Embracing the goodness

Embracing the goodness

Embracing the goodness
Bengaluru has always welcomed people who come here to pursue their goals, be it their education or career. The story of Mintoo and Sangeeta Kakati, who hails from Guwahati, is no different.

It was a change in job that  made Mintoo, who now works with an e-commerce company, to shift to Bengaluru along with his family in 2013. The couple has a 3-year-old daughter Aarhi.

“The crowd in Bengaluru is young and forward-looking with a global mindset. There are settlers here from around the world. Most of the work  generated here are through these young minds,” says Mintoo. “The good thing about Bengaluru is that it has a cosmopolitan outlook and people  keep themselves up-to-date with global trends in every area,” he adds.

The family also enjoys the weather here.  Mintoo says, “I had opportunities to work in Delhi, Gurgaon, Mumbai and Kolkata but the weather here is the best. May be that is one of the reasons that many companies are shifting their offices here and so are people settling down in the city,” he adds.

Ask how Bengaluru is different from Guwahati and  Sangeeta says, “Guwahati has  mainly three large communities — Assamese, Marwadis and Bengalis. However, in Bengaluru, one can see a diverse range of communities and cultures. Meeting new people from various walks of life and cultures offers a different kind of exposure.”

 “But as the saying goes — ‘home is where the heart is’ — Guwahati has its own charm. While Guwahati is gifted with a lot of natural resources like oil and tea, and the beautiful landscapes, Bengaluru, on the other hand, is a hub of opportunities,” she adds.

The couple miss the food cooked back home and festivals like ‘Bihu’, ‘Holi’ and ‘Durga Puja’. Ask how they manage their traditional food here? “We are die hard rice lovers, and cannot do without it. Though my wife cooks amazing food at home, but there are days when we crave for a mouthful of the traditional meal. On those days, we trust our Assamese friends to invite us over for food,” Mintoo laughs.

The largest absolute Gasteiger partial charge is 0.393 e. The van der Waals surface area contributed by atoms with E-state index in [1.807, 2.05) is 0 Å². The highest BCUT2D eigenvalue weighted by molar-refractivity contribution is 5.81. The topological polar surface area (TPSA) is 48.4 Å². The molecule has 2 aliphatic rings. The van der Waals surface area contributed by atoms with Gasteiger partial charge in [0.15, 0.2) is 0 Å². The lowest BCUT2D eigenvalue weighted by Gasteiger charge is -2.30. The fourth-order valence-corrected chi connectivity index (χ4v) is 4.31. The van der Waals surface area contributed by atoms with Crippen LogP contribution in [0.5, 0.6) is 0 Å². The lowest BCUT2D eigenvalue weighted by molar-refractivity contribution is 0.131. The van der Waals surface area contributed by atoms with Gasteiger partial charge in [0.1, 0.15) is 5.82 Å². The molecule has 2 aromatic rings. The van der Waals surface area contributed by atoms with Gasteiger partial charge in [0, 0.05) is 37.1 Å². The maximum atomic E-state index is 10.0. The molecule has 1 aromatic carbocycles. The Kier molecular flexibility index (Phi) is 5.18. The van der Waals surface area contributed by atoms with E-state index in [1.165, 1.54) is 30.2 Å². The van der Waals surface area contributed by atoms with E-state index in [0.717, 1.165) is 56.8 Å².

Here in Bengaluru, they do mall-hopping or go for long drives during the weekends to escape the traffic. They also enjoy the food at roadside ‘dhabas’ whenever they can.

“Our weekends are usually about spending time with family. It could be either eating out or throwing house parties for our friends,” he adds. “‘Gam’s Delicacy’ is our favourite Assamese restaurant and we often go there. Other than this, if we are in the mood for pure vegetarian food, we visit ‘Sattvam’ and ‘Rajdhani’ and binge on the ‘thali’. ‘Smoke House Deli’ and ‘Chili’s’ are other joints we frequently visit,” says Sangeeta.

Throwing light on how the food of both the cities is poles apart, Sangeeta says, “If we look at the authentic South Indian food, the whole preparation is different. Right from the oil they use to the spices and seasonings, like the curry leaves, everything is absolutely different. In Assamese cuisine, we purely use mustard oil for cooking and even the food itself is less spicy than the food we experience here. Moreover, when it comes to the presentation of a dish, the food is traditionally served in ‘kah’ (bell metal utensil) in Assam, which is replaced by the banana leaf and steel utensils here.”

Talk of holiday and they take off to Goa and have a good time playing with the sand and surf. Aarhi also loves being there as she can run around freely. “Coorg, Mysuru, Nagarahalli and Bandipur are some of our favourite spots. We enjoy being in the lap of nature,” says Sangeeta.
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